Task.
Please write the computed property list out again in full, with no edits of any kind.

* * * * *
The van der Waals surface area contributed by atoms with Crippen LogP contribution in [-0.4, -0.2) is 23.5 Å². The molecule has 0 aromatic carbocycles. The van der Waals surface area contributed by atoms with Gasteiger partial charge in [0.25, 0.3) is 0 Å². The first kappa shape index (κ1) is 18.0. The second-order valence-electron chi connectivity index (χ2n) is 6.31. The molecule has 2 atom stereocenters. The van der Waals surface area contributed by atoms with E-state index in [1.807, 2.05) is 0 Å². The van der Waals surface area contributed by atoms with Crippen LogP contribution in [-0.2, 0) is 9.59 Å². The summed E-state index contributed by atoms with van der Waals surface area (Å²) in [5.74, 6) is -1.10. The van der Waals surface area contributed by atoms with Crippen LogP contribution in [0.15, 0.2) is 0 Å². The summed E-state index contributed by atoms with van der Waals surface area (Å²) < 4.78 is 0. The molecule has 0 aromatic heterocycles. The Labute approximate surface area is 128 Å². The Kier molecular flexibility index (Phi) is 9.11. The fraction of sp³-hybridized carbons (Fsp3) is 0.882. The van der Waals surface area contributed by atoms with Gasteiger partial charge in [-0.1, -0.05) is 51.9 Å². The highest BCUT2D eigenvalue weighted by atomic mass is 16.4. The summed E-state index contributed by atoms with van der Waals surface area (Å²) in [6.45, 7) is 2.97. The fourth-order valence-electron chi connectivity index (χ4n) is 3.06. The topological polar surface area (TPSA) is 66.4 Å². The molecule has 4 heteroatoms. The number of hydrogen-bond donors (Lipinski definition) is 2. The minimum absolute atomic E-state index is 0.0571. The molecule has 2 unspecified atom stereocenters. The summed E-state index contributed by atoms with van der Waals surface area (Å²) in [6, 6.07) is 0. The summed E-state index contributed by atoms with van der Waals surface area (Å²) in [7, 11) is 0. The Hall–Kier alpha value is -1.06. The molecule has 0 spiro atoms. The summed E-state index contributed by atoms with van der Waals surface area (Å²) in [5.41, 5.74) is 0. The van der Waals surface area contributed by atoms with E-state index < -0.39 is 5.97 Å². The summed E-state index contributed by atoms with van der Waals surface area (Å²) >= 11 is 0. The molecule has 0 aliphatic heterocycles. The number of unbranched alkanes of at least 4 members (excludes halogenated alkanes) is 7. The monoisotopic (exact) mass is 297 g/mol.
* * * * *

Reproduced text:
The van der Waals surface area contributed by atoms with Crippen LogP contribution in [-0.4, -0.2) is 23.5 Å². The molecule has 0 aromatic carbocycles. The van der Waals surface area contributed by atoms with Gasteiger partial charge in [0.25, 0.3) is 0 Å². The first kappa shape index (κ1) is 18.0. The second-order valence-electron chi connectivity index (χ2n) is 6.31. The molecule has 2 atom stereocenters. The van der Waals surface area contributed by atoms with E-state index in [1.807, 2.05) is 0 Å². The van der Waals surface area contributed by atoms with Crippen LogP contribution in [-0.2, 0) is 9.59 Å². The summed E-state index contributed by atoms with van der Waals surface area (Å²) in [5.74, 6) is -1.10. The van der Waals surface area contributed by atoms with Crippen LogP contribution in [0.15, 0.2) is 0 Å². The summed E-state index contributed by atoms with van der Waals surface area (Å²) < 4.78 is 0. The molecule has 0 aromatic heterocycles. The Labute approximate surface area is 128 Å². The Kier molecular flexibility index (Phi) is 9.11. The fraction of sp³-hybridized carbons (Fsp3) is 0.882. The van der Waals surface area contributed by atoms with Gasteiger partial charge in [-0.1, -0.05) is 51.9 Å². The highest BCUT2D eigenvalue weighted by atomic mass is 16.4. The summed E-state index contributed by atoms with van der Waals surface area (Å²) in [6.45, 7) is 2.97. The fourth-order valence-electron chi connectivity index (χ4n) is 3.06. The topological polar surface area (TPSA) is 66.4 Å². The molecule has 4 heteroatoms. The number of hydrogen-bond donors (Lipinski definition) is 2. The minimum absolute atomic E-state index is 0.0571. The molecule has 2 unspecified atom stereocenters. The summed E-state index contributed by atoms with van der Waals surface area (Å²) in [6, 6.07) is 0. The summed E-state index contributed by atoms with van der Waals surface area (Å²) in [7, 11) is 0. The Hall–Kier alpha value is -1.06. The molecule has 0 spiro atoms. The summed E-state index contributed by atoms with van der Waals surface area (Å²) in [5.41, 5.74) is 0. The van der Waals surface area contributed by atoms with E-state index < -0.39 is 5.97 Å². The summed E-state index contributed by atoms with van der Waals surface area (Å²) >= 11 is 0. The molecule has 0 aliphatic heterocycles. The number of unbranched alkanes of at least 4 members (excludes halogenated alkanes) is 7. The monoisotopic (exact) mass is 297 g/mol.